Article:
💶 Financial Aid
Our Financial Aid program is in full swing! We’ve already received over 60 applications from over 30 different countries. If you need financial assistance to visit EuroPython, the deadline for the first round of applications is 23 April 2023.
For more information about our Financial Aid Program and our selection criteria, please visit https://europython.eu/finaid.
💸 Call for Sponsors
Big shoutout to our first three confirmed sponsors Numberly, energy & meteo systems and Kraken Technologies LTD! Special shoutout to Numberly, celebrating their 10th anniversary of being a EuroPython sponsor! Thank you for your continuous support, your dedication to the community and the kindness fun (and snakes!) you have brought to our conferences! We cannot wait to see you at your booth!
We are privileged to have many other fantastic companies who have expressed interest in sponsoring EuroPython this year. Apart from the standard sponsor packages, there are many other ways you can support the conference: be a childcare or Financial Aid sponsor, help us with our endeavour to open our spirit days to the public!
🐍 Upcoming Events
PyCon DE & PyData Berlin https://2023.pycon.de/ 🇩🇪
17. April - 19. April 2023
PyCon US https://us.pycon.org
19 - 27 April 2023
PyCon LT https://pycon.lt/2023 🇱🇹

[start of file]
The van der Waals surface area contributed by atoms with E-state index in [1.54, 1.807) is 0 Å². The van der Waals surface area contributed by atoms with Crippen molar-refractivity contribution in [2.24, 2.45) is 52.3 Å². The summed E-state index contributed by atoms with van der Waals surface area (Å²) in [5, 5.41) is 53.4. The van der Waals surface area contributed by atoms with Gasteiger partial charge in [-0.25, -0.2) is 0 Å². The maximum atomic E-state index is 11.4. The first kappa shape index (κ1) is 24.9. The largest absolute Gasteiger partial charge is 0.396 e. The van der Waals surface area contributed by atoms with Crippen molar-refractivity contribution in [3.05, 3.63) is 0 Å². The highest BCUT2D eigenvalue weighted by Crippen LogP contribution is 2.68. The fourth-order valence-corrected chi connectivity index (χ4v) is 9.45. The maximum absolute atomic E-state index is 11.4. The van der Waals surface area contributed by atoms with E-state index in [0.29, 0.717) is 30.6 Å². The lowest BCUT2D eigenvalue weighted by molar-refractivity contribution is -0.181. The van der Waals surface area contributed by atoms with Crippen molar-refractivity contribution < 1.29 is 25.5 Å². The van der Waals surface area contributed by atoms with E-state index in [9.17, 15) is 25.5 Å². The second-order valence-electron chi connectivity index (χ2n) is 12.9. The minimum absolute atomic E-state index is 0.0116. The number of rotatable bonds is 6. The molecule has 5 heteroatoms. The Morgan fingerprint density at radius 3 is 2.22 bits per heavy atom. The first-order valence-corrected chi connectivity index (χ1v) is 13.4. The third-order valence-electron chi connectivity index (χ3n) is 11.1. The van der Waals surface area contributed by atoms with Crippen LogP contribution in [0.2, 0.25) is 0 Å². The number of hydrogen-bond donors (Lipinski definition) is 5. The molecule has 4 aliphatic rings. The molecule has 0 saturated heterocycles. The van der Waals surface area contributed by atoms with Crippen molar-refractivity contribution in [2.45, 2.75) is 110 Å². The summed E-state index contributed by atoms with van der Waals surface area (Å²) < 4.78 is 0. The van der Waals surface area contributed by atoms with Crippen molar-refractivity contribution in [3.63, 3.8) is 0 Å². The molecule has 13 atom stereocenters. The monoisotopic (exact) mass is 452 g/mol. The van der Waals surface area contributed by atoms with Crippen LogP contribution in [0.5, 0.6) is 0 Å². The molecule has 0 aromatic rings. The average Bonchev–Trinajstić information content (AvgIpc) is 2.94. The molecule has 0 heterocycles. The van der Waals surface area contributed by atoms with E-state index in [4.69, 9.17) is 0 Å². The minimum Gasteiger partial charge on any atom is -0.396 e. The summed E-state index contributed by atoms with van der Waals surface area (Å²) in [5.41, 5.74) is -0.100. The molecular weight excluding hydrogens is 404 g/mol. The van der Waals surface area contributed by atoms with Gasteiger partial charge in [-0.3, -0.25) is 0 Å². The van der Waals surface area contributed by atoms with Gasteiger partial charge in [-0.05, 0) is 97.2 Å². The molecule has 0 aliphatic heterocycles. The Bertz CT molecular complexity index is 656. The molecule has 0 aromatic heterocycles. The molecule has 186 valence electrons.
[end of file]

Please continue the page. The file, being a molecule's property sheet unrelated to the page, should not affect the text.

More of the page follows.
17 - 20 May 2023
PyCon Italia https://pycon.it/en 🇮🇹
25 - 28 MAY 2023
PyCon Taiwan https://tw.pycon.org/2023/en-us 🇹🇼
Sep. 2 - 3 2023
PyCon Estonia https://pycon.ee/ 🇪🇪
Sep. 7 - 8 2023
Call for papers deadline: 21st April, 2023
💥 Open Source Project Feature
MyHDL: From Python to Silicon! https://www.myhdl.org/
MyHDL is a powerful tool that can help you design hardware with Python, It gives you the ability to convert your designs automatically to both Verilog and VHDL and provides hardware engineers with the power of the Python ecosystem
There is a nice talk from PyCon Taiwan 2013 by Jan Decaluwe about using MyHDL to design digital hardware with Python.
$ pip install pyjokes Collecting pyjokes Downloading pyjokes-0.6.0-py2.py3-none-any.whl (26 kB) Installing collected packages: pyjokes Successfully installed pyjokes-0.6.0 $ pyjoke
.NET was named .NET so that it wouldn't show up in a Unix directory listing.